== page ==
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Silvertown neighbours oppose lorry park bid over air quality threat

PUBLISHED: 07:00 22 July 2019

A computer generated image of how the warehouse might look. Picture: Chetwood Architects; Gazeley Peruvian

A computer generated image of how the warehouse might look. Picture: Chetwood Architects; Gazeley Peruvian

Archant

Plans for a three-storey lorry park have been criticised by neighbours who fear the impact of increased traffic and pollution.

Gazeley, a developer owned by the logistics firm GLP, wants to build a storage and distribution warehouse on three hectares of land in Central Thameside West, North Woolwich Road, Silvertown.

But people living in Royal Wharf, Pontoon Dock, Barrier Point and surrounding streets have voiced opposition while more than 700 have signed an online petition urging a rethink.

Rob Lockwood, chairman of the Royal Wharf Residents' Association, said: "This will substantially increase traffic, noise and pollution along North Woolwich Road.

"This is historically an industrial area but it is an increasingly populated neighbourhood.

The firm wants to build at this site in the North Woolwich Road. Picture: GoogleThe firm wants to build at this site in the North Woolwich Road. Picture: Google

"It really gives us cause for concern. I wonder whether it chimes with Newham and the GLA's aims to reduce pollution in the capital."

He urged Newham Council to reject it adding the association recognised the site is earmarked for industrial use, but it could attract more options which were less risky to human health.

A council spokeswoman said: "This is a live planning application. Anyone who wishes to make representations can do via our website."

To date, 155 objections have been made.

Gazeley's planning statement says the warehouse would be "an innovative, market leading" logistics hub and regenerate a site which has lain vacant for more than a decade.

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It predicts generating 655 jobs, 30 per cent of which would be highly skilled and targeted at people in Newham.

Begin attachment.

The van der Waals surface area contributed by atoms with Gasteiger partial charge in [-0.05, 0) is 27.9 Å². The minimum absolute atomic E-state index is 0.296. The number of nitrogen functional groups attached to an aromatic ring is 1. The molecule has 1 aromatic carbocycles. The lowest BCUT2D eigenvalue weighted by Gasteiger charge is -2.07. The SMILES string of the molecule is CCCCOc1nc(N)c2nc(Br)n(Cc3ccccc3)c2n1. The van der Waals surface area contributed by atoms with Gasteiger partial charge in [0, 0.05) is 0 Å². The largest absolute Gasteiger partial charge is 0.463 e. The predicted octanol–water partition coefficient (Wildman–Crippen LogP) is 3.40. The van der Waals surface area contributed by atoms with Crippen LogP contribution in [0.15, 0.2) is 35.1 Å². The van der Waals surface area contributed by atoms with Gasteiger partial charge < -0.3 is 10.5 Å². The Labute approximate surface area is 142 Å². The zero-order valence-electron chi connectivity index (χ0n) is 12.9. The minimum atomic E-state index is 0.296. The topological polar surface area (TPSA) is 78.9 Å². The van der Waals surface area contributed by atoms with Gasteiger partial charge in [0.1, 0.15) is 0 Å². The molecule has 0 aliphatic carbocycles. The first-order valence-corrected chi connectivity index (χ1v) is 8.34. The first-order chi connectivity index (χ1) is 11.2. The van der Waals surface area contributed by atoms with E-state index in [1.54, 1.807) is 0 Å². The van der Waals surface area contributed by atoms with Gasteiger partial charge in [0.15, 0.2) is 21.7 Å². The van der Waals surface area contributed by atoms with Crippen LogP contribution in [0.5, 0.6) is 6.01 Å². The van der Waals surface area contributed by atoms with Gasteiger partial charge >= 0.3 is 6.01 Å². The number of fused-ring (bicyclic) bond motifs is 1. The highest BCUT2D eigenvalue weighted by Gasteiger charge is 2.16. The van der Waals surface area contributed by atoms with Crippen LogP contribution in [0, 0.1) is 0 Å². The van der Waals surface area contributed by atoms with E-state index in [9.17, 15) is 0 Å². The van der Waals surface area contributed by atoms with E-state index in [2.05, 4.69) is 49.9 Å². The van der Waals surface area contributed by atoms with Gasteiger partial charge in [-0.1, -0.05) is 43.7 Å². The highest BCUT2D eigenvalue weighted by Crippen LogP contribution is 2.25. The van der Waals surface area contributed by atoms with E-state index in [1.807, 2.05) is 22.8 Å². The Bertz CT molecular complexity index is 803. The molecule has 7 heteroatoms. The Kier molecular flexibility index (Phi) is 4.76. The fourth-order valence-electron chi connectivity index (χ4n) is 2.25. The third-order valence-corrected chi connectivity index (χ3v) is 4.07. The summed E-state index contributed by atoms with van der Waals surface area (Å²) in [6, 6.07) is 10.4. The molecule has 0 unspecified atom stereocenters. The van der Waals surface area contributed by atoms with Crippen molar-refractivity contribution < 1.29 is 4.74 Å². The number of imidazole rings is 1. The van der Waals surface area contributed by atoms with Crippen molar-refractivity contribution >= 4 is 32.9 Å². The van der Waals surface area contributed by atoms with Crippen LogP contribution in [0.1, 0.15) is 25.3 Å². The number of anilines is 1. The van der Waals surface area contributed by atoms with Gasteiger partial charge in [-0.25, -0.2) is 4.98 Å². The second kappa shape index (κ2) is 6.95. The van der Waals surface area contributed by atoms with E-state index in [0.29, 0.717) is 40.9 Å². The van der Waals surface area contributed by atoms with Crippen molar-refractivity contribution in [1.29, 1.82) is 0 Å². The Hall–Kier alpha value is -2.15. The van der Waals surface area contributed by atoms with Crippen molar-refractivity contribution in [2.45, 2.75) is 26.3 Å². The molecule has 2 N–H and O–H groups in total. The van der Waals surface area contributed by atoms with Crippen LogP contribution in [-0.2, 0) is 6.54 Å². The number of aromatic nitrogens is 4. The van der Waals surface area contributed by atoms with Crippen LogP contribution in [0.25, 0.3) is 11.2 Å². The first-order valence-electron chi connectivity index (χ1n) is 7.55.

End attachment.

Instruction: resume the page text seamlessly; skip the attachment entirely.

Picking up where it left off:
The impact on air quality during the building work and running of the facility "are not deemed to be significant", it adds.

The potential effects can be offset with an air quality payment as part of a possible section 106 agreement with the council, it says.

Gazeley's report predicts 1,244 light and 69 heavy goods vehicles would use the warehouse on a daily basis with the majority coming and going outside peak times.

A Gazeley spokesman said: "We understand the concerns and want to reiterate our commitment to delivering a safe and environmentally-friendly facility.

"Our site falls within a strategic industrial location as designated by the Greater London Authority and reflected within Newham's local plan.

"Our application is supported by a comprehensive transport assessment and framework travel plan. Both documents have been developed through extensive consultation with highways officers at Newham and TfL.

"The transport assessment identifies that some 70 per cent of all trips to and from the site are expected to be made by commercial vehicles, of which 95pc are likely to be vans and only 5pc HGVs.

"Therefore, overall, fewer than 4pc of all trips to and from the site are expected to be made by HGVs.

"The travel plan aims to minimise the impact of the proposed development on the highway and public transport networks and on the environment.

"Initiatives include increased proportions of ultra low emission vehicles in each tenants' fleet of operational vehicles and an access strategy that prioritises the safety of pedestrians and other road users."

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